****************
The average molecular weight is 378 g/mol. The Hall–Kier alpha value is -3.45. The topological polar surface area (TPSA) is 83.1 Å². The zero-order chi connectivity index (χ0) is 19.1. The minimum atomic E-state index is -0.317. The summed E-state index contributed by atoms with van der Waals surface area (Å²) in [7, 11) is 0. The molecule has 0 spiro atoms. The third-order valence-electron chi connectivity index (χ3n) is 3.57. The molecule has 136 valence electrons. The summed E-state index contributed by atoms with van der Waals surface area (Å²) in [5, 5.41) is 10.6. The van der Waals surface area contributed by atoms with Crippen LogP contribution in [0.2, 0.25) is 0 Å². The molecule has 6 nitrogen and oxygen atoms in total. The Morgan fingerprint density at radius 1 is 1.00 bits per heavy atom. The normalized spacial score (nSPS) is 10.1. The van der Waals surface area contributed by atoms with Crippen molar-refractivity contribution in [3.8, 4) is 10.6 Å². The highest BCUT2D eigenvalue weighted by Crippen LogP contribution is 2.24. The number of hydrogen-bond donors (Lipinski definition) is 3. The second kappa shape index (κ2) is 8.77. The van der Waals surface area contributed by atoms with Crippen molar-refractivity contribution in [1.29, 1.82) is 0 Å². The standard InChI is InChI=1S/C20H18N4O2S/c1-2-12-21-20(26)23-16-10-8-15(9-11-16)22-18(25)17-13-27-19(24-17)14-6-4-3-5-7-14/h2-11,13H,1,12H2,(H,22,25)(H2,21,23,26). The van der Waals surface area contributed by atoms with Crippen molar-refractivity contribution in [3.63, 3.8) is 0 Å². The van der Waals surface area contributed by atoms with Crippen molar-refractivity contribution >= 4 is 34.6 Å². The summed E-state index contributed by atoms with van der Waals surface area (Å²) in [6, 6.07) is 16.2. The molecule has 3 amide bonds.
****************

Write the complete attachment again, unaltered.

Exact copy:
The average molecular weight is 378 g/mol. The Hall–Kier alpha value is -3.45. The topological polar surface area (TPSA) is 83.1 Å². The zero-order chi connectivity index (χ0) is 19.1. The minimum atomic E-state index is -0.317. The summed E-state index contributed by atoms with van der Waals surface area (Å²) in [7, 11) is 0. The molecule has 0 spiro atoms. The third-order valence-electron chi connectivity index (χ3n) is 3.57. The molecule has 136 valence electrons. The summed E-state index contributed by atoms with van der Waals surface area (Å²) in [5, 5.41) is 10.6. The van der Waals surface area contributed by atoms with Crippen LogP contribution in [0.2, 0.25) is 0 Å². The molecule has 6 nitrogen and oxygen atoms in total. The Morgan fingerprint density at radius 1 is 1.00 bits per heavy atom. The normalized spacial score (nSPS) is 10.1. The van der Waals surface area contributed by atoms with Crippen molar-refractivity contribution in [3.8, 4) is 10.6 Å². The highest BCUT2D eigenvalue weighted by Crippen LogP contribution is 2.24. The number of hydrogen-bond donors (Lipinski definition) is 3. The second kappa shape index (κ2) is 8.77. The van der Waals surface area contributed by atoms with Crippen molar-refractivity contribution in [1.29, 1.82) is 0 Å². The standard InChI is InChI=1S/C20H18N4O2S/c1-2-12-21-20(26)23-16-10-8-15(9-11-16)22-18(25)17-13-27-19(24-17)14-6-4-3-5-7-14/h2-11,13H,1,12H2,(H,22,25)(H2,21,23,26). The van der Waals surface area contributed by atoms with Crippen molar-refractivity contribution in [3.63, 3.8) is 0 Å². The van der Waals surface area contributed by atoms with Crippen molar-refractivity contribution >= 4 is 34.6 Å². The summed E-state index contributed by atoms with van der Waals surface area (Å²) in [6, 6.07) is 16.2. The molecule has 3 amide bonds.